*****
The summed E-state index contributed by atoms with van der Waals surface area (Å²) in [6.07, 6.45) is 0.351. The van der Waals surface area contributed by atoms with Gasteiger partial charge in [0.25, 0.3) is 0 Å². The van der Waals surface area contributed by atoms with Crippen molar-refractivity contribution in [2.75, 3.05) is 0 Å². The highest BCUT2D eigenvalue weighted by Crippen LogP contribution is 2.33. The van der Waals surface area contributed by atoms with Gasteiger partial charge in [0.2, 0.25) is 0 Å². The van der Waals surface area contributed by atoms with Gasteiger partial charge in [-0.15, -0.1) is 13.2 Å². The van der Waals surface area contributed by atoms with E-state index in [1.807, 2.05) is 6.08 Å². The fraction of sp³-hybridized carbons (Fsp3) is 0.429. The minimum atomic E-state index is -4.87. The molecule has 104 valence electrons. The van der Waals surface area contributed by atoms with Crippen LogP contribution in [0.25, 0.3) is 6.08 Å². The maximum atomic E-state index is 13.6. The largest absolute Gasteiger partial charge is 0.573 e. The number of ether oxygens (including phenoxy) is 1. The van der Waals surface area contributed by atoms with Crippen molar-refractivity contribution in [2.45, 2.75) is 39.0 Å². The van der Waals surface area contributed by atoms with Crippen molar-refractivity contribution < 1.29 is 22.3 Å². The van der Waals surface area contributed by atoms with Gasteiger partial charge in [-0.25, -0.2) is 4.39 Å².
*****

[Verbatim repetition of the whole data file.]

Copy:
The summed E-state index contributed by atoms with van der Waals surface area (Å²) in [6.07, 6.45) is 0.351. The van der Waals surface area contributed by atoms with Gasteiger partial charge in [0.25, 0.3) is 0 Å². The van der Waals surface area contributed by atoms with Crippen molar-refractivity contribution in [2.75, 3.05) is 0 Å². The highest BCUT2D eigenvalue weighted by Crippen LogP contribution is 2.33. The van der Waals surface area contributed by atoms with Gasteiger partial charge in [0.2, 0.25) is 0 Å². The van der Waals surface area contributed by atoms with Gasteiger partial charge in [-0.15, -0.1) is 13.2 Å². The van der Waals surface area contributed by atoms with E-state index in [1.807, 2.05) is 6.08 Å². The fraction of sp³-hybridized carbons (Fsp3) is 0.429. The minimum atomic E-state index is -4.87. The molecule has 104 valence electrons. The van der Waals surface area contributed by atoms with Crippen LogP contribution in [0.25, 0.3) is 6.08 Å². The maximum atomic E-state index is 13.6. The largest absolute Gasteiger partial charge is 0.573 e. The number of ether oxygens (including phenoxy) is 1. The van der Waals surface area contributed by atoms with Crippen molar-refractivity contribution in [2.45, 2.75) is 39.0 Å². The van der Waals surface area contributed by atoms with Crippen molar-refractivity contribution < 1.29 is 22.3 Å². The van der Waals surface area contributed by atoms with Gasteiger partial charge in [-0.25, -0.2) is 4.39 Å².